Hello, from an admitted new Zorin/Linux user! I have recently installed Zorin Core 16 on a laptop, using a new internal SSD. In general, things are working well. However...
I cannot successfully "share" any external USB-drives connected to the Zorin computer with Windows computers on the same Wi-Fi network. It should be noted that I CAN successfully share Zorin folders (from the machine's INTERNAL drive) to Windows computers, and access them...no problem at all there. But the Zorin computer's external drives (and their sub-folders) are denied access on Windows machines.
Windows computers DO see the Zorin computer's shared external drives/folders...but any attempt to access them is met with:
"Windows cannot access..." and "You do not have permission to access..."
I have verified that all sharing permissions are accurate, and I invoked a "change ownership" Terminal command, in case that was the problem.
(sudo chown -R michael:michael /dev/sdb1)
One side-note: I can connect external drives to a Windows machine and successfully access them on another Windows computer via Wi-Fi...but the Zorin machine doesn't see them. Nor does a Mac.
I've done a lot of searching online for an answer. So far, no solutions.
If anyone has thoughts or suggestions, I'd greatly appreciate the help.
If I understand your post, it is the Windows OS that lacks permissions to access, not Zorin OS, correct?
If so, assigning the permissions in Zorin is harmless, but will not allow Windows the permissions.
This is likely caused by Windows being unable to work with the
ext4 format of Linux.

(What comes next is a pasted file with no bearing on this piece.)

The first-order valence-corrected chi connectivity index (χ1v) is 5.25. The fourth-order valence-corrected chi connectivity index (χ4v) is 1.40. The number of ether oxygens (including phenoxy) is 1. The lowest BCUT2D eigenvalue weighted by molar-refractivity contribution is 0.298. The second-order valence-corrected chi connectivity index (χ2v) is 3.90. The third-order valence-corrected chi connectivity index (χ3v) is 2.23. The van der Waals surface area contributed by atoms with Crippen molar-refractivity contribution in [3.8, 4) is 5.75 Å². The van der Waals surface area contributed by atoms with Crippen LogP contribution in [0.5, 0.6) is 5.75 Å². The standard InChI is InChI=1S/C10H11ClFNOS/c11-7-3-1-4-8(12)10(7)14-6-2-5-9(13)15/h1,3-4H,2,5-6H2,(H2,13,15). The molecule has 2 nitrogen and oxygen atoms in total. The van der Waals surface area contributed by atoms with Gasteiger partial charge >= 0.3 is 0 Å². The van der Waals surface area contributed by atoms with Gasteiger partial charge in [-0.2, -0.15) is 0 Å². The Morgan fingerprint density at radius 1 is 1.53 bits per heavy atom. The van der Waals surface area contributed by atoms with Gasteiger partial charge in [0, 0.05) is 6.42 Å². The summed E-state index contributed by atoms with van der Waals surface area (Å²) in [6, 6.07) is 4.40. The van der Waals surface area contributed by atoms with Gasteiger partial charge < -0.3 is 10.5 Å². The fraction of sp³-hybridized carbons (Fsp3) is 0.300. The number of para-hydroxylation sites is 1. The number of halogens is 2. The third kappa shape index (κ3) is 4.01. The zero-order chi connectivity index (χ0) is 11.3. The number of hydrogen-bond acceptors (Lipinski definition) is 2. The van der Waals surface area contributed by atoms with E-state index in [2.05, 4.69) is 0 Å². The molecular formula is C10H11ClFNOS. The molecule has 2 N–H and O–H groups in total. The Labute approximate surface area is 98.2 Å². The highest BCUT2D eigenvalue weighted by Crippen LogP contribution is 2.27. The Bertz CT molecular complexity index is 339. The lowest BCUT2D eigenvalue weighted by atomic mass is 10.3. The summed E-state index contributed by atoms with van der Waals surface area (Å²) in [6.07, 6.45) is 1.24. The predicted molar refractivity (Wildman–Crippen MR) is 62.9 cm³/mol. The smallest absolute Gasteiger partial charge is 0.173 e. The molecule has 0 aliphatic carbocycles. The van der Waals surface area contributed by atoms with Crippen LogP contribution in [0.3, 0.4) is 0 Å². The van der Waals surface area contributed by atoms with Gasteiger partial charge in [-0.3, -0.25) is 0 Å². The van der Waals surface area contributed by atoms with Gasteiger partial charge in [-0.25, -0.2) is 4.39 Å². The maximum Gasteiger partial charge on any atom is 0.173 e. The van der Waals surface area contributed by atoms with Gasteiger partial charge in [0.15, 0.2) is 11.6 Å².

Here is a guide that offers a few options, one of which may be helpful to you.
Thanks so much for your reply, and the information in the link you provided.
First, to answer your question: It does seem that my Windows computer lacks the permissions to access EXTERNAL drives connected to the Zorin. However, the Windows computer DOES successfully access shared folders from the Zorin computer's INTERNAL drive. Windows sees the Zorin external drives, but access to them is denied with messages that read: "Windows cannot access..." and "You do not have permission to access..."
It should be noted that the external drives connected to the Zorin machine (and perfectly accessible BY Zorin) were originally used on my Windows computers, and are formatted NTFS. So as a further test (and using my Zorin computer) I formatted one of my external drives as FAT (the same format as the Zorin internal drive) hoping that would make the external drive accessible by the Windows computer over the Wi-Fi network. Unfortunately, the results are the same: the FAT external drive is recognized by Windows, but access is denied...the same as with the NTFS external drives. The Zorin internal drive share to Windows IS successful.
So to recap: it seems that all my external drive shares from Zorin to Windows are failing, regardless of format type (FAT or NTFS) but the Zorin internal drive/folder share to Windows IS successful.
What is accounting for the difference here?
I appreciate any continued suggestions. Thanks again!
Are the external drives set up in /etc/fstab? If they are, it doesn't matter how many changes you make with chown or chmod, it will be set by the fstab.
Is your firewall on and configured? You may need to modify firewall settings to allow the connection (an idea though i don't think it's your issue).
Have you tried modifying the /mnt directory permissions to allow other to view/read? Are the window machines going to be performing writes to the drives? Then changing the /mnt other permission to allow writes may be helpful.
I'm not well-versed in Terminal commands yet, but hopefully, these findings answer your questions properly.
Right-clicking on the external drives and checking the Permissions tab shows "Me" to be the owner. "Group" and "Other" Access is set to "Create and delete files."
Under the Local Network Share tab, "Share this folder" is checked, as are "Allow others to create and delete files in this folder" and "Guest access (for people without a user account)"
These same permissions are set for the Zorin internal drive folders that DO properly share to the Windows computer.